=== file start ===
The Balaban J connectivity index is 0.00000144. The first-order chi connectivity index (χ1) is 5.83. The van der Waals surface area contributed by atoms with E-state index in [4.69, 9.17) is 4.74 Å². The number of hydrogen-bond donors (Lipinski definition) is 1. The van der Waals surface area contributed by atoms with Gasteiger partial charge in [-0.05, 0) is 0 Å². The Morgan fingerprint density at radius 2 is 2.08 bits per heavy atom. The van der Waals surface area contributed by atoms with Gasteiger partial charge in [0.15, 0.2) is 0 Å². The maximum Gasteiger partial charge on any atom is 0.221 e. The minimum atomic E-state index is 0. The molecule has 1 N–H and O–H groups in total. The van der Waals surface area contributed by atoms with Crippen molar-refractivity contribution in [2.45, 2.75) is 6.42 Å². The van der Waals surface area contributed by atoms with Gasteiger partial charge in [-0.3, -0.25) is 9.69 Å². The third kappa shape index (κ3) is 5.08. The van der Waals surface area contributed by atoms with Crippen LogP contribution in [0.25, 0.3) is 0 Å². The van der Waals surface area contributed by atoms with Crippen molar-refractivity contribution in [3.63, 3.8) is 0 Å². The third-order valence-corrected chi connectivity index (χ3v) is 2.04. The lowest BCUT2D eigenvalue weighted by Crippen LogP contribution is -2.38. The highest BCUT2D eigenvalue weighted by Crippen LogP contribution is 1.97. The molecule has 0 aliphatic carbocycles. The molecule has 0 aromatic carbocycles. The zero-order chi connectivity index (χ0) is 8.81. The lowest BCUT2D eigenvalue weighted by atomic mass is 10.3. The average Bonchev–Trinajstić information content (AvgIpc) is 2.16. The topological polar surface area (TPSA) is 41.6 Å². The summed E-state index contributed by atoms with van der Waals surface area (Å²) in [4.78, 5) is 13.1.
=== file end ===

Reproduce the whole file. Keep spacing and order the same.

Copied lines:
The Balaban J connectivity index is 0.00000144. The first-order chi connectivity index (χ1) is 5.83. The van der Waals surface area contributed by atoms with E-state index in [4.69, 9.17) is 4.74 Å². The number of hydrogen-bond donors (Lipinski definition) is 1. The van der Waals surface area contributed by atoms with Gasteiger partial charge in [-0.05, 0) is 0 Å². The Morgan fingerprint density at radius 2 is 2.08 bits per heavy atom. The van der Waals surface area contributed by atoms with Gasteiger partial charge in [0.15, 0.2) is 0 Å². The maximum Gasteiger partial charge on any atom is 0.221 e. The minimum atomic E-state index is 0. The molecule has 1 N–H and O–H groups in total. The van der Waals surface area contributed by atoms with Crippen molar-refractivity contribution in [2.45, 2.75) is 6.42 Å². The van der Waals surface area contributed by atoms with Gasteiger partial charge in [-0.3, -0.25) is 9.69 Å². The third kappa shape index (κ3) is 5.08. The van der Waals surface area contributed by atoms with Crippen LogP contribution in [0.25, 0.3) is 0 Å². The van der Waals surface area contributed by atoms with Crippen molar-refractivity contribution in [3.63, 3.8) is 0 Å². The third-order valence-corrected chi connectivity index (χ3v) is 2.04. The lowest BCUT2D eigenvalue weighted by Crippen LogP contribution is -2.38. The highest BCUT2D eigenvalue weighted by Crippen LogP contribution is 1.97. The molecule has 0 aliphatic carbocycles. The molecule has 0 aromatic carbocycles. The zero-order chi connectivity index (χ0) is 8.81. The lowest BCUT2D eigenvalue weighted by atomic mass is 10.3. The average Bonchev–Trinajstić information content (AvgIpc) is 2.16. The topological polar surface area (TPSA) is 41.6 Å². The summed E-state index contributed by atoms with van der Waals surface area (Å²) in [4.78, 5) is 13.1.